Last Updated Apr 18, 2011 2:34 PM EDT
Every day you make hundreds of decisions, most minor, a few major. Dealing with major problems can consume your entire focus, especially when the future of your business rides on the outcome.
That's when a Big Issue is most likely to pop up.
Say you run a factory. A component shipment just arrived and the defect rate in tested samples is too high. Normally you would reject the shipment and let the vendor inspect and sort, but you need to meet a ship date for your largest customer. Sorting in-house means shutting down other operations. Do you eat the cost and the delays on other jobs and satisfy the customer, or do you miss the ship date?
You sit staring at your desk, knowing no matter what you decide you're kinda screwed...
... and that's the moment an employee walks in and says, "I really need to talk to you." You automatically start to say, "Let me get with you a little later..." but you look up and see he is visibly upset.
He continues. "I used to be able to call our babysitter to make sure she got the kids home safe from nursery school, but our lunch period was changed to an earlier time this week so now that doesn't work. My supervisor won't let me leave the line to call, so all I can do is worry until we take our break..."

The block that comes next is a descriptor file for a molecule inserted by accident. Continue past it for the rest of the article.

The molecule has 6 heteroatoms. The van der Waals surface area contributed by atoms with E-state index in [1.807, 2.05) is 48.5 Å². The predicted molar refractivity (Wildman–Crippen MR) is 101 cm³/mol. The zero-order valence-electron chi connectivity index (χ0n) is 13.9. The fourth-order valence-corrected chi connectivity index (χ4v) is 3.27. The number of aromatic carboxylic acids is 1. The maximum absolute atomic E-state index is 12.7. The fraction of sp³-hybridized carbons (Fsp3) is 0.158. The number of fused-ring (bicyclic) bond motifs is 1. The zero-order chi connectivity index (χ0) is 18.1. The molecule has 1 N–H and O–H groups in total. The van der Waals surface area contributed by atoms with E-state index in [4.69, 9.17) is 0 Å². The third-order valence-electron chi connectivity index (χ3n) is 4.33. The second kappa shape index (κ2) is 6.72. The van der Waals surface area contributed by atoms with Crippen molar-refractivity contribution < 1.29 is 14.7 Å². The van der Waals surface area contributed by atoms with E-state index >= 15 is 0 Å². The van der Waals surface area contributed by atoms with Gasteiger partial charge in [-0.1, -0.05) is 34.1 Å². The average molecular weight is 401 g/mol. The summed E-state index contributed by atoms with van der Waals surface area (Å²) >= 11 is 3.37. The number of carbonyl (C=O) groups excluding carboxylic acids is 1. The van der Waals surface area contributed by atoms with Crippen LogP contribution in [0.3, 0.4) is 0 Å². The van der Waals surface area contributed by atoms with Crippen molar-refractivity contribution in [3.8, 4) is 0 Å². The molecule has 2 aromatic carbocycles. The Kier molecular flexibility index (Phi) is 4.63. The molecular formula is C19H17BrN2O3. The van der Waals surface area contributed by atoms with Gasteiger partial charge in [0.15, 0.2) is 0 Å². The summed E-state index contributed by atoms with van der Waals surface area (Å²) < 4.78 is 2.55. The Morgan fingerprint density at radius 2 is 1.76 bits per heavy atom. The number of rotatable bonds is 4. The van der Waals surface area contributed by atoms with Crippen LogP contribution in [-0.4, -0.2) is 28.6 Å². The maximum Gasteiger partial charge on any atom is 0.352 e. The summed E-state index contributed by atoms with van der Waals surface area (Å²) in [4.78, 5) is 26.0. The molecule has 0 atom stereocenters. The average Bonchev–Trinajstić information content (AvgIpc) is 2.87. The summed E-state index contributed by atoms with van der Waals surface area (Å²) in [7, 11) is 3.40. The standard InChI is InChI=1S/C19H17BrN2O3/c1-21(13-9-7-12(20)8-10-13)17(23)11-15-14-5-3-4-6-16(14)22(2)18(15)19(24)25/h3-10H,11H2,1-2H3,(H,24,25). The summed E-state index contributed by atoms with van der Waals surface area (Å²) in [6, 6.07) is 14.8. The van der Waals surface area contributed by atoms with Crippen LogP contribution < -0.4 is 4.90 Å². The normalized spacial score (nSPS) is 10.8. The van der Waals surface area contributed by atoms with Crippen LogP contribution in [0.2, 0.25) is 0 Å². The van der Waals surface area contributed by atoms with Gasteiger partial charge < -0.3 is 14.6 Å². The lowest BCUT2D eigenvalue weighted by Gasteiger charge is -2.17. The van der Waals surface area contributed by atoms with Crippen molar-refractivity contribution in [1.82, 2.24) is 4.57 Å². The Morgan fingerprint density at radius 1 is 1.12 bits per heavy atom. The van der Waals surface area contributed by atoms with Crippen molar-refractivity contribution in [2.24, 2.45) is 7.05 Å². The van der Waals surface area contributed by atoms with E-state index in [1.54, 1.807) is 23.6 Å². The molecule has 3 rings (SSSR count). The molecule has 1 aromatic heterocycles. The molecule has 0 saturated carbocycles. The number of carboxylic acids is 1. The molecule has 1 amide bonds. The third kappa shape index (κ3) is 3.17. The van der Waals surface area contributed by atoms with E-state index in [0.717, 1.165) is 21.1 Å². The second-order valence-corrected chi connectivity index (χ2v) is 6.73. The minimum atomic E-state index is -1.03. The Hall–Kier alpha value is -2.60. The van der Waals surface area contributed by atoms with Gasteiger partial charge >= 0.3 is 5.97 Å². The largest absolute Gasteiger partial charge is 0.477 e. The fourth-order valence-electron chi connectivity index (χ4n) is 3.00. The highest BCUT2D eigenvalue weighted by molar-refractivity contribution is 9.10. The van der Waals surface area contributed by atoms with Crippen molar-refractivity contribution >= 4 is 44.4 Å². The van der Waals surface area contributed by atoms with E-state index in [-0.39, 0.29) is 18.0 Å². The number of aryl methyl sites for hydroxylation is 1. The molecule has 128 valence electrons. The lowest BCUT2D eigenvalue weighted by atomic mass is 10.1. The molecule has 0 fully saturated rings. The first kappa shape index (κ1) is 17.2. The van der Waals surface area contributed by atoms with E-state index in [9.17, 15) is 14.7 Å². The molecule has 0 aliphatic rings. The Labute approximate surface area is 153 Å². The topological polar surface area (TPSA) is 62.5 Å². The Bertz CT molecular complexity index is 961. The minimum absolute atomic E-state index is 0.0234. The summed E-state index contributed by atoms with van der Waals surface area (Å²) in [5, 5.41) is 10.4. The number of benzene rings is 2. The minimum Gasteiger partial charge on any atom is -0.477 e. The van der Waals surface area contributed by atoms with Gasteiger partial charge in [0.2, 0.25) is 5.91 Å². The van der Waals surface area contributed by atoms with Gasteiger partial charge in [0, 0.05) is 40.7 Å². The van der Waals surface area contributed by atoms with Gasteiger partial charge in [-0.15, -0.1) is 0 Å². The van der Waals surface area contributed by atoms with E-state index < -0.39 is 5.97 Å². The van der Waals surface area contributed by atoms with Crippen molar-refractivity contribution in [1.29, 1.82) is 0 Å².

Inwardly you wince. You empathize but you have your own problems to deal with: Deciding whether to eat thousands of dollars in cost or upset your biggest customer.
That's when you take the Big Issue test: Can you deal with the employee and his problem as if it was a Big Issue? To you it's not a big issue; to him it is a very Big Issue.
Give his problem the attention and consideration he feels it deserves and you pass. Assume your issue is more important and brush him aside -- no matter how politely -- and you fail.
Every employee perceives issues differently. To a shop-floor employee, break schedules, interpersonal problems with team members, lack of proper tools... all can be Big Issues. To you, losing a major customer or incurring thousands in additional expense is a Big Issue.
Both of you are right.
Great leaders treat employee issues, no matter how "small," as Big Issues. Great leaders give employee concerns the same attention they give "larger," business-critical concerns.
When an employee comes to you with a problem, no matter how minor it may seem to you, to them it is a Big Issue. You only pass the Big Issue test when you can view problems from the employee's perspective.
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